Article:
Reading Like Mad

For years and years and years, reading more had always been a goal. Finally, I knew that I had to change it up to get better reading results. Get some small wins by finishing books that I had already started, read shorter books to gain a feeling of accomplishment, and embrace technology. So in 2018, I signed up for the Audible. Read more than ever, and finished 19 books.

In 2019, I signed up for the FREE Libby app, via my local library. Deleted my Audible account, which saves me $15/month. And the result is even better than 2018. In just four months, already completed 11 books and have two more books that will be finished by the end of April, which will total 14 books in the first four months of 2019.

Why am I reading so much? Because I have always wanted to. And because when I read about our seniors and the elderly, they wished they would have worked less and read more, among many other things. With Libby and Audible, we can listen to the book, and drive. We can listen and work out. Listen and go on a walk. Even listen while in the home, on our Echo Dot. Reading via Libby has been a wonderfully efficient use of my time. What a great way to leverage technology to increase my learning, knowledge, and relevancy.

More than ever now when I am speaking and coaching, I have a calm confidence to recommend books that are specific to a situation. If a team is trying to implement their first business plan, I recommend “Traction” by G Wickman. If a team is trying to figure out their brand and how to be relevant online, I recommend “10X” by Grant Cardone or “Crushing It” by G Vaynerchuk. If a team is facing some dysfunction, I recommend “Strengths” by T Rath or “Five Dysfunctions of A Team” by P Lencioni. If someone is refining their leadership skills, B Brown’s “Dare to Lead” is spot-on. If I am trying to make sense of current events, then consuming history helps me to better understand that we humans have a tendency to repeat what our ancestors did.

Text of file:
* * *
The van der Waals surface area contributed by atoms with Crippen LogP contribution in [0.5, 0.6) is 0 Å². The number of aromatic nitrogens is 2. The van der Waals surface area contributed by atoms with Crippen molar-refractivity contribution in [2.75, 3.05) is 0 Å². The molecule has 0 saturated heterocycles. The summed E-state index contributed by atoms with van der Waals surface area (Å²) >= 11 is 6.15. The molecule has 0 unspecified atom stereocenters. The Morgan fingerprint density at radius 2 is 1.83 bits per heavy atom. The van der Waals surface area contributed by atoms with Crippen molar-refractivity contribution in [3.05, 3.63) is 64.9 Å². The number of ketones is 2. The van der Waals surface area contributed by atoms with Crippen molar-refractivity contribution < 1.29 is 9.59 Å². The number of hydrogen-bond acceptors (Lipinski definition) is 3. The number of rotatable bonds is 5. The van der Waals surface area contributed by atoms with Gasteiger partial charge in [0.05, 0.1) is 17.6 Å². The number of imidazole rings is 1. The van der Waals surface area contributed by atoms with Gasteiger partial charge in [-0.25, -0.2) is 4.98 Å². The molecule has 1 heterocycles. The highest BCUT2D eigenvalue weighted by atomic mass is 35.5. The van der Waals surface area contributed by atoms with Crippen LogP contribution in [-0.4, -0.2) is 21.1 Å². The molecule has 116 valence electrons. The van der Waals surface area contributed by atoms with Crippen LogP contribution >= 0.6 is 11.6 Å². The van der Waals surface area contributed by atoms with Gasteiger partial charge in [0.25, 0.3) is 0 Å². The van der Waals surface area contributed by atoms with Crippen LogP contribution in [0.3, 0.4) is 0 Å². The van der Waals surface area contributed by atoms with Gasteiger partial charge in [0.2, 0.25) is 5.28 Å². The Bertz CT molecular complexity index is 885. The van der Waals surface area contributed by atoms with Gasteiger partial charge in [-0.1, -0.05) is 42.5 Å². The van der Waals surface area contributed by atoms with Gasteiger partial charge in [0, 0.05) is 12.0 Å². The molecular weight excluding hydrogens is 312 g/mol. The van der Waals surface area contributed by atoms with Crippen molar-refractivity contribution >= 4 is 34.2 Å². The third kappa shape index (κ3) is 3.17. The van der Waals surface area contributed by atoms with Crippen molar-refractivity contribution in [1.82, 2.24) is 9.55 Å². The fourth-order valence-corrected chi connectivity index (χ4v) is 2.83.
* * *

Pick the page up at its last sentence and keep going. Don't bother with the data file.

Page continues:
How are you staying relevant? How are you sharpening your saw? How are you helping others refine their skills? I believe that at the end of life, I will be very glad that I read all of these fascinating books (consuming books via Libby & Audible) and kept my learning edge sharp.

In The Next 100 Days, I Will…

This is the week in January when New Year’s Resolutions stop, stall, or become unrealistic for most people. Back on January 1, just 21 days ago, these were invigorating ideas to attack with energy in 2019. Things have changed. So what is getting in the way of these resolutions? Why are they losing steam? Now what do you need to do?

In our coaching work, we find that New Year’s Resolutions lose steam due to a variety of reasons. We also find that the art of delegation and accountability is tied to how you ask questions and give clarity around when, who, what, and why.

WHEN. When do you want to accomplish your goal? It’s a simple question, but the most critical one that is typically not understood. Many goals are set, and are missing a date. Thus, the goal keeps getting pushed out or not achieved, because a date was never set. That’s why it’s a great tactic to state, “In the Next 100 Days, I will...” When we force ourselves to identify what WE will do in a more defined time period, we tend to be more successful. Just try it and simply ask, “When does this need to be done?”